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It takes a while to find the way in to the labyrinth of these novels and once you're in get ready to be obfuscated and bamboozled by the confiscating brilliance of St Aubyn's prose. It over-articulates itself over and over again getting swamped by its own narrative fullness, working itself out at the end to Patrick's craving for inarticulacy and the company of his children. Getting there takes time and dedicated understanding with Princess Margaret's cameo appearance setting up the monarchy's tawdry allure with some hilarious lines.


Agnes Grey - Full Version (Annotated) (Literary Classics Collection Book 32)
Agnes Grey - Full Version (Annotated) (Literary Classics Collection Book 32)
Price: 0.87

4.0 out of 5 stars Anne and Agnes, 9 Aug 2014
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This is a pretty savage condemnation of Victorian wealth and abuse of privilege. Agnes's raw exposure to the sinister pathological forces engendered by money and power make this a good read, though the devilries she sees around her in her role as governess to two different families test your credulity at times. Where religion fails to engage the mind and heart, demons have their day, especially in the dark world of children's games. Bronte pulls no punches here.


The Lacuna
The Lacuna
Price: 4.79

2 of 2 people found the following review helpful
5.0 out of 5 stars Chasm of outrage, 24 May 2014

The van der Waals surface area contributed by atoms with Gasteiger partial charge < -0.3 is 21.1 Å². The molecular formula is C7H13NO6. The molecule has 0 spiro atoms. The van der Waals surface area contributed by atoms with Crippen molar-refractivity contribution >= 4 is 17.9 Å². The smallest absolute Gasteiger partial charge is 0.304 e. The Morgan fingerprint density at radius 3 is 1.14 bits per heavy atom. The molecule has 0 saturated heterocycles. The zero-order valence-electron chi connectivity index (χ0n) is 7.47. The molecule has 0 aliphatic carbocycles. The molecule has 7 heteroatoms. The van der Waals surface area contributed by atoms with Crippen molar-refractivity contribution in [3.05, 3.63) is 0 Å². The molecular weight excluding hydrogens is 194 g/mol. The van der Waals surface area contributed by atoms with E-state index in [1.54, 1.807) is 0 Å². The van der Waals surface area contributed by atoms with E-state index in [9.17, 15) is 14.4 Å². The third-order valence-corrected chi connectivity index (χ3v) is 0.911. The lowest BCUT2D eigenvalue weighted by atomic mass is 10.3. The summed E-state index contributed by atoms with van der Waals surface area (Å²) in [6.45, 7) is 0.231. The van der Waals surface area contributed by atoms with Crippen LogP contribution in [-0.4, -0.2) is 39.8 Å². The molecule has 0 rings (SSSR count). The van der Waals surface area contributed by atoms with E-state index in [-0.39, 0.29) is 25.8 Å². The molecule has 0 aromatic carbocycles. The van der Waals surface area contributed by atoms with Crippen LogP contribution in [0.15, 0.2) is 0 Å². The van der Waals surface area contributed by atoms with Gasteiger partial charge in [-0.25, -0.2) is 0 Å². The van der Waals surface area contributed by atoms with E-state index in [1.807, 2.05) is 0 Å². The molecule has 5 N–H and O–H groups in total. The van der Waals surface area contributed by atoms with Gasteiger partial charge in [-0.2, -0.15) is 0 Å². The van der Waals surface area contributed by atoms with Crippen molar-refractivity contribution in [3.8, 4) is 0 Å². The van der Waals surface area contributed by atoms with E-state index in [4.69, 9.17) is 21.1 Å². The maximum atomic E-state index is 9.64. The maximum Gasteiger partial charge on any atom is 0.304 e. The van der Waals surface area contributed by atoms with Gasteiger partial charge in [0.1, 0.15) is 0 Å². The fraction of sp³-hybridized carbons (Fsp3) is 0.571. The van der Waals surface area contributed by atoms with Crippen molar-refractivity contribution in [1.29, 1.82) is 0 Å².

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This review is from: The Lacuna (Kindle Edition)
A long haul of a book, but pushing on down the tracks. Kingsolver writes in the novel that 'life goes forward as an exchange of pleasantries on a narrow bridge that hangs above the chasm of outrage.' She plumbs the depths of that outrage so many Americans in the 50s must have felt at the peddlers of HUAC 'justice' and links it with the polio epidemic raging through the States at the time, the one annihilating minds, the other bodies. The colour and richness of the Mexico period has to be absorbed slowly, like a Friday Kahlo painting, and the scenes with 'Lev' Trotsky are potent. How I'd love to meet this great writer one day, dive into the blue Lacuna of her mind and come through refreshed and changed, like Harrison Shepherd.


Sacred Country
Sacred Country
Price: 3.95

4.0 out of 5 stars Sacred Country, 20 April 2014
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This review is from: Sacred Country (Kindle Edition)
Really compelling. A book about the preciousness of in-between moments in life. Wonderful. Like TRESPASS, a little whimsical at times.